Washington, D.C.– Rep. Jim Sensenbrenner, Wis., the ranking Republican on the House Select Committee on Energy Independence and Global Warming, today urged Select Committee Chairman Edward Markey, D-Mass., to investigate the lack of transparency at the Environmental Protection Agency after several recent incidents raised questions about EPA’s commitment to openness.
“A pattern is emerging, and it’s one of suppression, obstruction and hindrance,” Sensenbrenner said. “President Obama promised an administration that would protect free and open inquiry, but already, we’re seeing cases where inconvenient information is conveniently brushed under the rug. I urge Chairman Markey and other Democratic leaders to help uncover the truth and make all important information public.”
In a letter sent Thursday to Markey, Sensenbrenner cited the EPA’s recent refusal to include the report of a 38-year agency veteran analyst into its record on a climate change proceeding, saying it was the latest in a series of incidents where the administration operated in secrecy to further its policy goals.
Sensenbrenner asked Markey to hold an investigative hearing on the quashed EPA report and other incidents that raise questions about the administration’s openness. In the letter, Sensenbrenner cited both Obama’s promise to respect scientific inquiry and EPA Administrator Lisa Jackson’s promise of “overwhelming transparency.”
Sensenbrenner joined several Republicans last week in calling for the EPA to enter a report from Dr. Alan Carlin, an analyst with nearly four decades of experience at EPA, into the agency’s record on the so-called “endangerment finding,” which would give the EPA the ability to regulate carbon dioxide emissions under the Clean Air Act.
Carlin’s report questioned some of the scientific assumptions in the United Nations International Panel on Climate Change. Specifically, Carlin argued that more recent data accumulated since the UN released its report justified an independent scientific assessment from EPA.
As a series of internal EPA e-mails revealed, Carlin asked his manager, the director of EPA’s National Center for Environmental Economics, to enter these materials into the record, but was told that his report did not “help the legal or policy case for this decision.” Carlin was then told to move on to other assignments.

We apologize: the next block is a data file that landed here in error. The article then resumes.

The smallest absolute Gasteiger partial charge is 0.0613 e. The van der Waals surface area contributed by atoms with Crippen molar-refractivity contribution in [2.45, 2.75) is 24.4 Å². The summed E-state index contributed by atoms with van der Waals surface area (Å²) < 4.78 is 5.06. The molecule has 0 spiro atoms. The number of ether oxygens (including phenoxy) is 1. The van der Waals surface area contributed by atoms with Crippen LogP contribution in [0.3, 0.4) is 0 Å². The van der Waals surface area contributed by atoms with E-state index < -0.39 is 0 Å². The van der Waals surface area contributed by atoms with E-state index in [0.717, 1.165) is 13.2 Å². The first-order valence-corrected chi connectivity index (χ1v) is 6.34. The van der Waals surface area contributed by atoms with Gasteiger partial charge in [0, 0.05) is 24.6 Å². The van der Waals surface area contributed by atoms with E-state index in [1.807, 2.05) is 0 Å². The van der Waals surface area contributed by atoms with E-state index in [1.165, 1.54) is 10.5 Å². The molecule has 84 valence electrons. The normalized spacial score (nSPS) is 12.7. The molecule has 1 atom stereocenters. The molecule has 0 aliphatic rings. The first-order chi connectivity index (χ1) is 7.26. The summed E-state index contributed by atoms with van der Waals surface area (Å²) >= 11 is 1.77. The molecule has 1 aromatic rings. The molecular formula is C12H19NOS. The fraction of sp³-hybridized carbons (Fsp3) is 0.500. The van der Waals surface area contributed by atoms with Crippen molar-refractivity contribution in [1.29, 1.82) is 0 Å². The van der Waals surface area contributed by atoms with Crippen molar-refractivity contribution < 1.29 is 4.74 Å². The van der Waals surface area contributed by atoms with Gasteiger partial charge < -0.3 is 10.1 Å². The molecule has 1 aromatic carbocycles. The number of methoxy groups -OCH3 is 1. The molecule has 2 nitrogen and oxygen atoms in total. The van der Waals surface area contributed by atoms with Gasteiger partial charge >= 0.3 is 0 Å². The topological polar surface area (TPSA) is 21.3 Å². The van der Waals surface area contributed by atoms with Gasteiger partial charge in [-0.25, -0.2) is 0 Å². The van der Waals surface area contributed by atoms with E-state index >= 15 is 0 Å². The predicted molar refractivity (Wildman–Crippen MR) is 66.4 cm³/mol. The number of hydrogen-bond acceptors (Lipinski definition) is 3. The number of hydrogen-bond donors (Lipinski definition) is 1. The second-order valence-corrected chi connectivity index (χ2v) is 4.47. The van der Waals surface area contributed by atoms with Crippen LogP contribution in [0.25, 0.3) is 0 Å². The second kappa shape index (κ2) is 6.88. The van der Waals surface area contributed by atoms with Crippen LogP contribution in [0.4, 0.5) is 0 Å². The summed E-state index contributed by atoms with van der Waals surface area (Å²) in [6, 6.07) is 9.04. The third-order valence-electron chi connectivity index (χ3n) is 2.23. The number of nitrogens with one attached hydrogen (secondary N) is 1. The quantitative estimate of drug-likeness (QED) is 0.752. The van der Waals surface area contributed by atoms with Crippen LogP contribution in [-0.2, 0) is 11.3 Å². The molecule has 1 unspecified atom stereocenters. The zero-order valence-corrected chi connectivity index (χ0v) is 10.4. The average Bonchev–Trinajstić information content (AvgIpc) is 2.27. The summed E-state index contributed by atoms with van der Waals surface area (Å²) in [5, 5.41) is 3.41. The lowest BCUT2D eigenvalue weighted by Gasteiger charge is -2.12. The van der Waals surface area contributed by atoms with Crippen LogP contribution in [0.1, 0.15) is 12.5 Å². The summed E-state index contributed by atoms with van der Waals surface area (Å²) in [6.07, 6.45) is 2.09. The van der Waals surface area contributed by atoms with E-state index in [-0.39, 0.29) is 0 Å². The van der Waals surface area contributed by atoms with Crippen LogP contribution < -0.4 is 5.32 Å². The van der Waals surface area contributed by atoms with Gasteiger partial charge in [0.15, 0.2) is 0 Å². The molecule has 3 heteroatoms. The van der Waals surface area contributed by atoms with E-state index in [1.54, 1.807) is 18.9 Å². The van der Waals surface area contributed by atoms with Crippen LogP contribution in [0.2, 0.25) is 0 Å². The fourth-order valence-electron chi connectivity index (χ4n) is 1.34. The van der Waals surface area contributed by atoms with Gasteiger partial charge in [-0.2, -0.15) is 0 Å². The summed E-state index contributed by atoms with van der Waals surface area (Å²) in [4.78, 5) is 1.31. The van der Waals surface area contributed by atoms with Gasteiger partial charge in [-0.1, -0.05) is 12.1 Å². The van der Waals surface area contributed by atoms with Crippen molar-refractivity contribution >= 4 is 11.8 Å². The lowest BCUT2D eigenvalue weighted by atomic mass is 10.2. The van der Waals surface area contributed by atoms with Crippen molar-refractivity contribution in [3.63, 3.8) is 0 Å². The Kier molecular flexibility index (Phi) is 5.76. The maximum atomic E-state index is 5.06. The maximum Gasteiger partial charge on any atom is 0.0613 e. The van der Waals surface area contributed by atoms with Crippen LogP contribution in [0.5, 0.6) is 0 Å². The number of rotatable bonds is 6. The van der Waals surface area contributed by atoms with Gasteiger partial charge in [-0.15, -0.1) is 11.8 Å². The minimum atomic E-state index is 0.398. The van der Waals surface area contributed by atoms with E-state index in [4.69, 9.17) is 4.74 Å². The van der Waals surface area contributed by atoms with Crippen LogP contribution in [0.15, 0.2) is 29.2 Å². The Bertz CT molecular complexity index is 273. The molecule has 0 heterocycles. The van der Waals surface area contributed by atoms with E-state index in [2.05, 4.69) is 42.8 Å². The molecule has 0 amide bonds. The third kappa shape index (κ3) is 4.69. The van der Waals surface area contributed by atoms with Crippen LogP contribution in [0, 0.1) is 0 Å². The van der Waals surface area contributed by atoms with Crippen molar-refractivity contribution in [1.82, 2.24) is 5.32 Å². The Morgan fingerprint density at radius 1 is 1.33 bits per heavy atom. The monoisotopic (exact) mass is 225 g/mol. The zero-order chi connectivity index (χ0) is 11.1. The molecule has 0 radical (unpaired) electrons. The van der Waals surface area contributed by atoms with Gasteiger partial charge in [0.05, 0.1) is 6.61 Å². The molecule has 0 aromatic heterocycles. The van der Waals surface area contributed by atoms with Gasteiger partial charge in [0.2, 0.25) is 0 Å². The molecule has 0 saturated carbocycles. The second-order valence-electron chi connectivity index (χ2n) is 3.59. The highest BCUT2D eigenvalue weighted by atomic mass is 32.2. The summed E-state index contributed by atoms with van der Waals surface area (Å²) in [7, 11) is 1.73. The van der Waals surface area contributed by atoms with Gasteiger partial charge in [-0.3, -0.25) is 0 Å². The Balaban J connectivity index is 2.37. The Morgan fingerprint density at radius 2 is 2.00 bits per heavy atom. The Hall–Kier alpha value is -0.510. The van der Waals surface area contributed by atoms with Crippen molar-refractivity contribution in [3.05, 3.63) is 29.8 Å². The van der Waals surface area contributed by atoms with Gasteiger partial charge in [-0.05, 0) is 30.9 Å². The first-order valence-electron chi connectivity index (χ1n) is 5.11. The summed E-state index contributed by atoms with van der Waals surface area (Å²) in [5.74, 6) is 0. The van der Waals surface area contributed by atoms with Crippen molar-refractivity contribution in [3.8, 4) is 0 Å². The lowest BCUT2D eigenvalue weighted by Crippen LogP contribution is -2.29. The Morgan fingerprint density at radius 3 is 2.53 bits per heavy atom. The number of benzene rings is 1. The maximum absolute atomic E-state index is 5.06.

“What’s most disturbing about this is that the decision to keep this document out of the proceeding appears to be all about politics,” Sensenbrenner said. “We need the EPA to be all about the facts, and political staff in the agency shouldn’t be judging the merits of filings based on how it plays to the political crowd.”
Sensenbrenner also cited other recent incidents where it appears Administration staff tried to quash critical reports and information. In one case, the head of the California Air Resources Board revealed that the White House held a series of secret meetings on crafting new Corporate Average Fuel Economy (CAFE) standards and that Carol Browner, Assistant to the President for Energy and Climate Change, quietly orchestrated the discussions and instructed participants to “put nothing in writing.” Sensenbrenner has already requested that Markey convene a Select Committee hearing on this topic.
Sensenbrenner also raised questions about an Office of Management and Budget memo that warned that the EPA’s endangerment findings would have “serious economic consequences.” According to Administration sources, those warnings were dismissed, in part, because they originated from a “Bush holdover,” despite the fact that this career civil servant was hired by the Clinton administration.